HOME > Chowhound > General Topics >

Discussion

Suggestions for dinner for German guests in U.S.

My wife's aunt and uncle(70) and cousin (21) will be visiting here in Michigan in May. As chief household cook, I'm in charge of serving dinner for the 3 days they will be staying with us. I would like to serve up something that would be different from typical German home cooking but I know absolutely zero about what 'typical' might be. I assume Germany has most of the various world cuisines available as we do in America (pizza, Chinese, various fast foods, etc). I have thought grilled foods and southwestern dishes might work but I'm very much in uncharted waters here and don't want to make something Germans may generally dislike. This will only be our second time meeting them in 35 years (yes, I hope to impress) so I could use some ideas from my friends here at Chowhound. I don't want to cop out and serve the meat and potato dishes my wife believes they normally have.

p.s. I am an experienced cook and make just about everything from fresh pastas and breads to sushi so any suggestion could fly.

  1. Click to Upload a photo (10 MB limit)
Delete
  1. Cook some of your family favorites, and don't worry about what they do or don't do in Germany. They are visiting you.

    1. What about some American dishes such as meat loaf, fried chicken, mac and cheese, hot dog?

      2 Replies
      1. re: PeterL

        Funny you mention mac and cheese. We have a German au pair living with us as of 3 weeks ago. On her first night, we took her to a classic diner, figuring she could get anything there. She ordered the mac and cheese because they don't have it anywhere at home. She loved it.

        Then, the next day, I took her to the supermarket. As we were wandering up and down the aisles, she stopped in front of the Kraft mac and cheese in the blue box. She said "I heard that this was good". So I bought a few boxes...what the hell. My kids were thrilled since I never would buy it for them!

        1. re: PeterL

          Maybe chili dogs would be another idea for an American dish.
          Maybe it's just me, but I can't tell the difference between hot dogs and frankfurters.

        2. I visited Germany once and was told that good Chinese food/seafood was rare there. Fresh seafood especially was rare (though that might mean that they're uncomfortable with it). Fresh pineapple (eg tropical fruit) was rare. I'm sure it varies per region though and who knows, they might be foodies with varied tastes too!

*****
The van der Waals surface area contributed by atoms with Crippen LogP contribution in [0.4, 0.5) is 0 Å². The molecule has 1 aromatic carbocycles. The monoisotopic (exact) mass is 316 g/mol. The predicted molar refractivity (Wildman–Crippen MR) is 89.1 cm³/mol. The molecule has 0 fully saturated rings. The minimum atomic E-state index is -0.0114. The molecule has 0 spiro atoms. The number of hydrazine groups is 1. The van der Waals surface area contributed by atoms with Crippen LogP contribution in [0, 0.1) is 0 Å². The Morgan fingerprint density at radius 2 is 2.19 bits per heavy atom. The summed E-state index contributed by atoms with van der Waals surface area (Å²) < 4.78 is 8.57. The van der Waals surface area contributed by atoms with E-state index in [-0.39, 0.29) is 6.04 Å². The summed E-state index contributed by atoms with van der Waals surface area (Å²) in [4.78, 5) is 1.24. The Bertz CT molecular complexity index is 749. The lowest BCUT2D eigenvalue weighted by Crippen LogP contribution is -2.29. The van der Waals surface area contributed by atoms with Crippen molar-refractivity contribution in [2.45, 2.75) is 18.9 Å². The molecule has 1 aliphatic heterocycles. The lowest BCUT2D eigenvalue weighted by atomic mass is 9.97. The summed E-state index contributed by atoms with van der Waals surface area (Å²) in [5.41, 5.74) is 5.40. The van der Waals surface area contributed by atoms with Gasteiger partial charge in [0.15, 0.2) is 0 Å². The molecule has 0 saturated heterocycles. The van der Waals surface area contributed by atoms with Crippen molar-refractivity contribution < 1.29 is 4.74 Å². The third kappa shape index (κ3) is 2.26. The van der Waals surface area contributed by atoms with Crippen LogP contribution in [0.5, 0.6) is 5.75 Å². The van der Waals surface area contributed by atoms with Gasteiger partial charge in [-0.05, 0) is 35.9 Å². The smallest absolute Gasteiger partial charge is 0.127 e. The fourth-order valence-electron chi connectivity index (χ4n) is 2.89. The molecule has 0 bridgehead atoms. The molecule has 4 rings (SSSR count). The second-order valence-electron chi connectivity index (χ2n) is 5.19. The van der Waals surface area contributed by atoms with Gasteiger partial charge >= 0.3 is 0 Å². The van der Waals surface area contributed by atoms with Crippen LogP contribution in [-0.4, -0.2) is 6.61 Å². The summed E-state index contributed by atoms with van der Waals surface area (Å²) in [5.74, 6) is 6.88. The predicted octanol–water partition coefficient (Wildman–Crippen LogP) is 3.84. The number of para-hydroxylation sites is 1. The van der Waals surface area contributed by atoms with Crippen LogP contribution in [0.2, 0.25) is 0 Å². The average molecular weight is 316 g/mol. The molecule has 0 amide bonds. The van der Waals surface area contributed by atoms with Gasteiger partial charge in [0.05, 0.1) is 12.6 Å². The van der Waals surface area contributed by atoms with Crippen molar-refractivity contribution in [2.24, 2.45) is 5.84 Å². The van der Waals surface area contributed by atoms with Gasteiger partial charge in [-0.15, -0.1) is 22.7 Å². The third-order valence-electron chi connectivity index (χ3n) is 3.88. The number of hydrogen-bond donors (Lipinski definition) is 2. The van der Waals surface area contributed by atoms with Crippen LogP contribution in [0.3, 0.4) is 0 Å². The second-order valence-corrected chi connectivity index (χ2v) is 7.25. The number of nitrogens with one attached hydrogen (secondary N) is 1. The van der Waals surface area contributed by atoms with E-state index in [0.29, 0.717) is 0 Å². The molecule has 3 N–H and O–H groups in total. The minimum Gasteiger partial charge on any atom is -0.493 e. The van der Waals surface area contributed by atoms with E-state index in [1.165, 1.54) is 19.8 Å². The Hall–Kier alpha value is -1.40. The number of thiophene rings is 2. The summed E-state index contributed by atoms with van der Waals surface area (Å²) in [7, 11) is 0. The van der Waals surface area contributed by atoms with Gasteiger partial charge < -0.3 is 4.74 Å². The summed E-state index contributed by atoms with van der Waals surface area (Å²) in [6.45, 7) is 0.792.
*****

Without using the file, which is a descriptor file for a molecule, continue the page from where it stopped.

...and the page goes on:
1 Reply
          1. re: 1MunchieMonster

            Probably it depends on where you are in Germany. Cooking still tends to be more "local" in Europe than in North America, although foods from the world over are available. Perhaps you've seen the scene in Mostly Martha (this film has several titles in translation) featuring the famous Fish Market in Hamburg. People along the coast there in Germany will eat as much fish as Dutch or Danes.

          2. When my German-raised husband, and his mother, cook... they generally don't use sauces. However, they both appreciate any of the sauces which I serve, or which are served in restaurant meals. Neither of them appreciate strong cheeses or dried fish, nor would I serve them something so pungent as nato, or the Chinese style fermented tofu.

            2 Replies
            1. re: KarenDW

              "...don't like strong cheeses..."? Are you sure they're Germans?

              1. re: flavrmeistr

                Not all Germans come from the land of Limburger cheese.

                But people vary there, as everywhere.

            2. I would cook your normal "guest" food and, perhaps, include something that might be a regional speciality.